Will the Supreme Court Review Copyright Damages in Music Downloading Case?

Like Joel Tenenbaum, who has been discussed in prior entries in this blog, Jammie Thomas-Rasset has conducted a long-running battle with the recording industry over how much damages she should pay for her downloading activity.  Like Mr. Tenenbaum, she argues that large statutory damages are unfair against individual “consumer” downloaders who contributed only minimally to the industry’s damages.  She has had a district court judge on her side throughout her odyssey, but was shot down by three successive juries and eventually by the Eighth Circuit.  Most recently, her counsel have petitioned the U.S. Supreme Court to review the latest judgment against her.

A jury initially awarded damages against her of $222,000 ($9,250 per song), after finding her to be a willful infringer (and one juror reportedly calling her “a liar” in the press).  The district court judge in Minnesota called that award “unprecedented and oppressive” and ordered a new trial.  This seeming reprieve merely tossed Ms. Thomas-Rasset out of the frying pan and into the fire, however:  the next jury imposed damages of $80,000 per work, for a total of $1.9 million.  The judge called that verdict “monstrous” and “shocking,” and ordered a remittitur down to $2,250 per song (three times the statutory minimum), or $54,000.  The recording companies refused to accept the remittitur, so a third trial was held.  The third jury, not much more sympathetic than the second, awarded $62,500 per song for a total of $1.5 million.  The district court by this time had apparently had enough with the jury process, as it granted a motion to amend the judgment back to $54,000 in total damages based on violation of the Due Process clause of the U.S. Constitution.

On appeal, the Eighth Circuit concluded that the district court had erred, and reversed.  The issue was what standard is applicable to review of federal statutory damage awards.  The district court had applied the Due Process line of cases applicable to common law punitive damage awards, known as the Gore standards.  The Eighth Circuit held that these standards had no applicability to federal statutory damage schemes, and that a more lenient test known as the Williams standards applied.  Under these standards, the court held that the first jury verdict, for $222,000, was constitutional — thus bringing things full circle.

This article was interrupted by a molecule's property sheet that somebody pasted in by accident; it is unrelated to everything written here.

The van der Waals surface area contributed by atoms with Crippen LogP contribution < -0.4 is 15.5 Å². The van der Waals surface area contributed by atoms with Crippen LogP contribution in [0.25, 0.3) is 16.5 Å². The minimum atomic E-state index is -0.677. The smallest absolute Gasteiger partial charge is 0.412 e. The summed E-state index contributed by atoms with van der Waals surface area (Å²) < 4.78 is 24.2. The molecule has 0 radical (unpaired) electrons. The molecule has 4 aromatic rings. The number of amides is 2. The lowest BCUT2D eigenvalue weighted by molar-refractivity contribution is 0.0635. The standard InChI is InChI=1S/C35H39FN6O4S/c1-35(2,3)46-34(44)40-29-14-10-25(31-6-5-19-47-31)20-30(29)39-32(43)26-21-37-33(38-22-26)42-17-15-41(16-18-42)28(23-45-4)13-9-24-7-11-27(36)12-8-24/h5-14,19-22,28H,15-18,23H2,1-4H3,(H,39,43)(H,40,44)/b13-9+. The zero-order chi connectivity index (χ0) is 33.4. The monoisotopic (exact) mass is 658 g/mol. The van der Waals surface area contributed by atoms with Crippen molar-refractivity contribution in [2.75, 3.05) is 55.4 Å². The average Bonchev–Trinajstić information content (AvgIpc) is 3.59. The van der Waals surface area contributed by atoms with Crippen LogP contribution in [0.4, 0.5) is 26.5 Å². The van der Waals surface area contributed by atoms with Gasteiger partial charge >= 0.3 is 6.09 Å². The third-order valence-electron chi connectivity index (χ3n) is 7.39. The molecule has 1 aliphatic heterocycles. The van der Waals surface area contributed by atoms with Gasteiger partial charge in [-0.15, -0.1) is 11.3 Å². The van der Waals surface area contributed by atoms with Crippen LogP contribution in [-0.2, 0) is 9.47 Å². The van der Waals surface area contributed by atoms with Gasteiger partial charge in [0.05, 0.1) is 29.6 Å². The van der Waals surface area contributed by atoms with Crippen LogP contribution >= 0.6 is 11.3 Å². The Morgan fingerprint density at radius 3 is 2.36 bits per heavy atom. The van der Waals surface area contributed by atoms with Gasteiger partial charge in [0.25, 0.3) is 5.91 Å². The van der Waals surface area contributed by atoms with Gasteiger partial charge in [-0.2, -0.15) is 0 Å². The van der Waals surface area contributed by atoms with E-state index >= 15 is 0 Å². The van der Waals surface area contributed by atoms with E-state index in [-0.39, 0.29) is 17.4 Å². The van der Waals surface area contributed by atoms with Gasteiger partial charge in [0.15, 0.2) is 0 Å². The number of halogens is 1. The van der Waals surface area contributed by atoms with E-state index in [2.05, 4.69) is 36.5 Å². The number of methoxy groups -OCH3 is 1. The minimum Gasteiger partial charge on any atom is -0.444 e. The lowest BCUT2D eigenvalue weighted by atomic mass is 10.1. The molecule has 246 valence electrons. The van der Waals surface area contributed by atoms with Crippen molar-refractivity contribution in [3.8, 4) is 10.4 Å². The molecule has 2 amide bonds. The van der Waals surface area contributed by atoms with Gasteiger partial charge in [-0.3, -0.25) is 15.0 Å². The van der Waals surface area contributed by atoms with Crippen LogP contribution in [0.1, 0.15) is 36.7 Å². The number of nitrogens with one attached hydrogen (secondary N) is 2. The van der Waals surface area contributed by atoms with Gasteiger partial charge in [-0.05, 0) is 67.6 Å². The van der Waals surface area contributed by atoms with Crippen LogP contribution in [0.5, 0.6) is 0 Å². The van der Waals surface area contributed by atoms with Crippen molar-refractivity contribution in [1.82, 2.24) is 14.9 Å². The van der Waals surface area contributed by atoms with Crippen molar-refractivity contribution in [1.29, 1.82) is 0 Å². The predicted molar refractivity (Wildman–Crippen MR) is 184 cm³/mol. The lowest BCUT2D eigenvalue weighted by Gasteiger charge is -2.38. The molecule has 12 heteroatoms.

Ms. Thomas-Rasset’s counsel — apparently not satisfied with a reduction from $1.5 million to $222,000 — have petitioned for certiorari, arguing that the Gore standards should have applied.  They argue that “[t]he First, Second, Third, Seventh, and Tenth Circuits, as well as the leading commentators, agree with Thomas-Rasset that statutory damages must pass muster under Gore,” while only the Sixth Circuit agrees with the Eighth.  With regard to the First Circuit, counsel’s assertion is wrong:  the cited case involves a statutory cap on punitive damages, not a pure statutory damage scheme, and in Tenenbaum, the First Circuit stated that that the applicability of Gore or Williams to copyright actions is an open question.  Indeed, the court hinted strongly that it would lean toward the more lenient standard of review (Williams), since damages under the Copyright Act are set by Congress, and stringent review “raises concerns about intrusion into Congress’ power under Article 1, Section 8 of the Constitution.”  The U.S. Supreme Court may well see things the same way, even if it does grant the certiorari petition.

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